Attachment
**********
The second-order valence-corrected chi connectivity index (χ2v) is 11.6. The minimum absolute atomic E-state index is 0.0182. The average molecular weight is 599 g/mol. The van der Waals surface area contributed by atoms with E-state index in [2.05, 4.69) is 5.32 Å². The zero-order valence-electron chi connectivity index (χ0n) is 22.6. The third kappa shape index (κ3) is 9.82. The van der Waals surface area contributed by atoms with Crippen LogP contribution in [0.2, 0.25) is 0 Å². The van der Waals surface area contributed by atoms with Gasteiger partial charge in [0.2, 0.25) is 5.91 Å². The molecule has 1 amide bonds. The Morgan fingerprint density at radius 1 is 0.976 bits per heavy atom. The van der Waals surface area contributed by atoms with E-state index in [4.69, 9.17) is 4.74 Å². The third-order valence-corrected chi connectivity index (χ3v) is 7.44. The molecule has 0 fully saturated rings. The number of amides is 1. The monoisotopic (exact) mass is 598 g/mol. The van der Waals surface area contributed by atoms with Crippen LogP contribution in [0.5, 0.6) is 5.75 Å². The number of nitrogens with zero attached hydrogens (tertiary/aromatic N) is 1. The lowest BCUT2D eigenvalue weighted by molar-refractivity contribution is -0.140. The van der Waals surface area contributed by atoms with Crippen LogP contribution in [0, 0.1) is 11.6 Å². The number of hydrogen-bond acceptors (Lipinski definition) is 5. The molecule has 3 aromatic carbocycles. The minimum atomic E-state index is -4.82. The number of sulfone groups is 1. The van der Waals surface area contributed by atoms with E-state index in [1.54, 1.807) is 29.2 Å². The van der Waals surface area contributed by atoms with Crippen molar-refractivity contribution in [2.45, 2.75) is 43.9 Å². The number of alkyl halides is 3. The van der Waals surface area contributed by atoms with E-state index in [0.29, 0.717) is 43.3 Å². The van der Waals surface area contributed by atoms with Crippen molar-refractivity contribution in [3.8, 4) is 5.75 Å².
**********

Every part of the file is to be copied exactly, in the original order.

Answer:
The second-order valence-corrected chi connectivity index (χ2v) is 11.6. The minimum absolute atomic E-state index is 0.0182. The average molecular weight is 599 g/mol. The van der Waals surface area contributed by atoms with E-state index in [2.05, 4.69) is 5.32 Å². The zero-order valence-electron chi connectivity index (χ0n) is 22.6. The third kappa shape index (κ3) is 9.82. The van der Waals surface area contributed by atoms with Crippen LogP contribution in [0.2, 0.25) is 0 Å². The van der Waals surface area contributed by atoms with Gasteiger partial charge in [0.2, 0.25) is 5.91 Å². The molecule has 1 amide bonds. The Morgan fingerprint density at radius 1 is 0.976 bits per heavy atom. The van der Waals surface area contributed by atoms with E-state index in [4.69, 9.17) is 4.74 Å². The third-order valence-corrected chi connectivity index (χ3v) is 7.44. The molecule has 0 fully saturated rings. The number of amides is 1. The monoisotopic (exact) mass is 598 g/mol. The van der Waals surface area contributed by atoms with Crippen LogP contribution in [0.5, 0.6) is 5.75 Å². The number of nitrogens with zero attached hydrogens (tertiary/aromatic N) is 1. The lowest BCUT2D eigenvalue weighted by molar-refractivity contribution is -0.140. The van der Waals surface area contributed by atoms with Crippen LogP contribution in [0, 0.1) is 11.6 Å². The number of hydrogen-bond acceptors (Lipinski definition) is 5. The molecule has 3 aromatic carbocycles. The minimum atomic E-state index is -4.82. The number of sulfone groups is 1. The van der Waals surface area contributed by atoms with E-state index in [1.54, 1.807) is 29.2 Å². The van der Waals surface area contributed by atoms with Crippen molar-refractivity contribution in [2.45, 2.75) is 43.9 Å². The number of alkyl halides is 3. The van der Waals surface area contributed by atoms with E-state index in [0.29, 0.717) is 43.3 Å². The van der Waals surface area contributed by atoms with Crippen molar-refractivity contribution in [3.8, 4) is 5.75 Å².